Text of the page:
When I moved to Washington, DC, in 1989, from Alabama, I begged my frugal, depression-era mother to purchase this amazing, modern, dark navy blue wool coat that hits about mid-calf. I was starting a journalism internship at the National Journalism Center and would be in the metro area until mid-December.
The coat was from The Limited and they had layaway, if I recall correctly. It was hot as hell that summer, like it normally is in southern Alabama, and putting a coat on layaway, especially one this intense, seemed silly. But I knew I would need it for the fall internship in DC. I had a thinner car coat, which was normally sufficient in an Alabama winter where we might end up wearing shorts on Christmas Day. In 1989 in Washington, DC., it snowed that Thanksgiving. I remember because my sister, who lived in Maryland, picked me up that Wednesday and we drove to her home as the snow accumulated.
We were a single paycheck family, I was the last of five and $200 was a lot of money. My father, as you may recall, served in the US Army as an enlisted GI. My mother was a homemaker and grew up in The Great Depression. In our home, there was a difference between necessity and luxury; between desire and need. After much negotiation on my part, she finally agreed.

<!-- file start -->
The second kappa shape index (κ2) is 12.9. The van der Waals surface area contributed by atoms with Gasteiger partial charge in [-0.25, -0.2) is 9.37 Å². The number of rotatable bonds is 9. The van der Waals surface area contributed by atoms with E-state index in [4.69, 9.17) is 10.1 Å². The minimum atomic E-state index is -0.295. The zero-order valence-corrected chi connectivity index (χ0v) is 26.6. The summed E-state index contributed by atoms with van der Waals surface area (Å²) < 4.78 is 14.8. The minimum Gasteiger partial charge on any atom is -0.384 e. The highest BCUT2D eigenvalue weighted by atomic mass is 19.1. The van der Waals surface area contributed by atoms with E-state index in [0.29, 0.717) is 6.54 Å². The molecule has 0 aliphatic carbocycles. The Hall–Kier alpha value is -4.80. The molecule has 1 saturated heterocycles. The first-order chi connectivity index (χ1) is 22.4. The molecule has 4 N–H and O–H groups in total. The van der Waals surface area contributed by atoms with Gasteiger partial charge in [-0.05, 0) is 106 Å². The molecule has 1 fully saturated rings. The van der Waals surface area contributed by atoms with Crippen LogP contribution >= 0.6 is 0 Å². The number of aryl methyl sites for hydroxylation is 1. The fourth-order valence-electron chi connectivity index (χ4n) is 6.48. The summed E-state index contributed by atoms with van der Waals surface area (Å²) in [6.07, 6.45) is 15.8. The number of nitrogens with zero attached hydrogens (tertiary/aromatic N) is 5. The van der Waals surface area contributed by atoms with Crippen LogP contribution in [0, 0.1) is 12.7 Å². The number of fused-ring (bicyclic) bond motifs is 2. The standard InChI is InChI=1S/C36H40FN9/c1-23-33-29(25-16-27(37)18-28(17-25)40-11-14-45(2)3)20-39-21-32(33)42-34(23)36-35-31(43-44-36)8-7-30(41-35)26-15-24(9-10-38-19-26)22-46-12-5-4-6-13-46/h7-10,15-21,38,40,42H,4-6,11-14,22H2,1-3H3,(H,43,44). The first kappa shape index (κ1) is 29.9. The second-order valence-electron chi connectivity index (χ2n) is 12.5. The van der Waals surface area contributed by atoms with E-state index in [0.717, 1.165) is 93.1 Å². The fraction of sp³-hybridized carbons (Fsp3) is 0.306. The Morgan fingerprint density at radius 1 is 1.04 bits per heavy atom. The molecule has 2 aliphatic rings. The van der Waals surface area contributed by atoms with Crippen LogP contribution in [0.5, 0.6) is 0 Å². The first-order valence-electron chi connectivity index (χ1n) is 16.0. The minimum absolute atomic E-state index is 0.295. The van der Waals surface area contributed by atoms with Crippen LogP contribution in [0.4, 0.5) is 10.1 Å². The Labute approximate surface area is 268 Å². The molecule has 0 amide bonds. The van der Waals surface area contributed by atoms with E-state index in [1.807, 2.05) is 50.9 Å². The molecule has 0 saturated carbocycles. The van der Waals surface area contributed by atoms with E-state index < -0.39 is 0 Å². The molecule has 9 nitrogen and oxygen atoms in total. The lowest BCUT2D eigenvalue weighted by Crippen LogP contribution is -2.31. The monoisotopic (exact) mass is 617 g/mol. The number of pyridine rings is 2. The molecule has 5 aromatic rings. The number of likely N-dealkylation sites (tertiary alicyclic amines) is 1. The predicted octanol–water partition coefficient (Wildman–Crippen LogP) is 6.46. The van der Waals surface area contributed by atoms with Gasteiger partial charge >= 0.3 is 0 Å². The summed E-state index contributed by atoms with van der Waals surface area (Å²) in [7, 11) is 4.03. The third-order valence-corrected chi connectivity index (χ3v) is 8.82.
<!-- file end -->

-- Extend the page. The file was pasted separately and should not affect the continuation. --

Twenty-five years later, through weight gain and losses, pregnancies, five homes and three dogs, I still have this coat. I asked a tailor to replace the lining and added white alpaca fur around the collar and sleeves a few years ago just to give it a different look. The coat is in excellent shape and my parents definitely got their $200 out of it. In fact, it cost my parents roughly $8 annually for me to wear this coat since then.
On days when we experience frigid weather, especially as we have this week in the DC area, I am extremely grateful that I still have this coat. Maybe that’s why I still hang it in my closet. Aside from the fact that it’s still useful, my parents made a sacrifice for me, as they did often.
Paired with a pair of knee-high leather boots and the memory of my my mother’s love, it’s all I need to stay warm.